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Thursday, 13 November 2014

Loose change in the treasury of fiction

In his introduction to the volume collecting all his short stories, J.G. Ballard states, ‘Short stories are the loose change in the treasury of fiction, easily ignored beside the wealth of novels available, an over-valued currency that often turns out to be counterfeit. At its best, in Borges, Ray Bradbury and Edgar Allen Poe, the short story is coined from precious metal, a glint of gold that will glow for ever in the deep purse of your imagination.’

To continue yesterday’s theme about next week’s UK National Short Story Week, I thought I’d scan my book shelves for the collections by sci-fi and horror authors (a separate set of shelves).

Here I find Brian Aldiss, J.G. Ballard, Anthony Boucher, Ray Bradbury, John W. Campbell, Angela Carter, Harlan Ellison, Jack Finney, Richard Matheson, Cordwainer Smith, Philip K. Dick, Christopher Priest, Clifford Simak, Theodore Sturgeon, James Tiptree Jr (Alice B. Sheldon), Gene Wolfe, Connie Willis and H.G. Wells.
Aldiss’ title story (see cover) plus two other linked tales were adapted for Spielberg’s film A.I.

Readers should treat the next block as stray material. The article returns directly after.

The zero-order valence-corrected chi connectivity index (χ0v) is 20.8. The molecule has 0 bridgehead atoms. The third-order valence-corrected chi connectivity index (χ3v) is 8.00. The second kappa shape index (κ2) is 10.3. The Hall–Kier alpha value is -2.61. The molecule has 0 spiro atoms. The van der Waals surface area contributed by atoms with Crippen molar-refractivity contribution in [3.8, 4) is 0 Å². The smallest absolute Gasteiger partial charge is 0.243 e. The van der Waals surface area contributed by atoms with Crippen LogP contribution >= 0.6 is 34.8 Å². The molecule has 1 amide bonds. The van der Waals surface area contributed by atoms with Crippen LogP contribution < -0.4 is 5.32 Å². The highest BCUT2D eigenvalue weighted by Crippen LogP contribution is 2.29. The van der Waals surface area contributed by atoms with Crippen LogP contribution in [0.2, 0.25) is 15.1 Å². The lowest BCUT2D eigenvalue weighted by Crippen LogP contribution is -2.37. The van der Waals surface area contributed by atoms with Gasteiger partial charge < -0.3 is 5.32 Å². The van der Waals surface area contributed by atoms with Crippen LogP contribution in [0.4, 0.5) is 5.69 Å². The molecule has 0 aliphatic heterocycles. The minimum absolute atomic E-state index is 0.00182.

Jack Finney’s classic novel Invasion of the Body Snatchers has been filmed more than once; yet it’s his beautiful short story ‘I love Galesburg in the Springtime’ that lingers in my memory.
Science fiction lends itself to the short story form because it’s often the fiction of ideas; though in truth that was in the early days; by the 1960s with the New Wave spearheaded by Moorcock and Ballard, light was shone on the inner space embedded within the human condition.

Some readers are quite insular in their taste, and eschew certain genre writing, which is a pity, because there is a richness of prose and idea within all genres; a good story, about people and emotion can be found in all genre writing; a good story is a good story.

‘I don’t read sci-fi’ is perhaps as common a statement as ‘I don’t read westerns’ or ‘I don’t read horror’. Perhaps these opinions stem from a bad experience with a poor writer within a particular genre. Yet you won’t hear anyone say ‘I don’t read novels’ (well, apart from those who prefer non-fiction!) because this statement is too broad. And that’s the point. Within any genre, there’s a very broad range of style, quality and imagination. Short story collections by an author can introduce you to his or her style, and I believe that any of the above mentioned authors have something like ‘precious metal’ to offer readers who are bold enough to mine these treasures.


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